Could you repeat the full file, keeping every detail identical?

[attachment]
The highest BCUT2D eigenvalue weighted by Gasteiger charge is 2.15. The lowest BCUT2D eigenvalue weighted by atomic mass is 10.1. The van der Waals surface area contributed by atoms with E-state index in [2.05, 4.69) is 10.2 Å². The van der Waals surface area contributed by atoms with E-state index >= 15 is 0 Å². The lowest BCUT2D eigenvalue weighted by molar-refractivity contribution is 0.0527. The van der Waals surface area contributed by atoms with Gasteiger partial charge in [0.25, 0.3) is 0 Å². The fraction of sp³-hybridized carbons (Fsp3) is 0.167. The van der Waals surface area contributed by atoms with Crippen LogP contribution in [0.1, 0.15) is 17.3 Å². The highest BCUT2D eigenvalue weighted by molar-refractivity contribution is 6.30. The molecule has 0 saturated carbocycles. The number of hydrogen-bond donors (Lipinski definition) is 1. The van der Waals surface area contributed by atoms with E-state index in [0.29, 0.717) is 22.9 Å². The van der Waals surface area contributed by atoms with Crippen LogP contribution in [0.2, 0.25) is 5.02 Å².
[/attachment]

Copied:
The highest BCUT2D eigenvalue weighted by Gasteiger charge is 2.15. The lowest BCUT2D eigenvalue weighted by atomic mass is 10.1. The van der Waals surface area contributed by atoms with E-state index in [2.05, 4.69) is 10.2 Å². The van der Waals surface area contributed by atoms with E-state index >= 15 is 0 Å². The lowest BCUT2D eigenvalue weighted by molar-refractivity contribution is 0.0527. The van der Waals surface area contributed by atoms with Gasteiger partial charge in [0.25, 0.3) is 0 Å². The fraction of sp³-hybridized carbons (Fsp3) is 0.167. The van der Waals surface area contributed by atoms with Crippen LogP contribution in [0.1, 0.15) is 17.3 Å². The highest BCUT2D eigenvalue weighted by molar-refractivity contribution is 6.30. The molecule has 0 saturated carbocycles. The number of hydrogen-bond donors (Lipinski definition) is 1. The van der Waals surface area contributed by atoms with E-state index in [0.29, 0.717) is 22.9 Å². The van der Waals surface area contributed by atoms with Crippen LogP contribution in [0.2, 0.25) is 5.02 Å².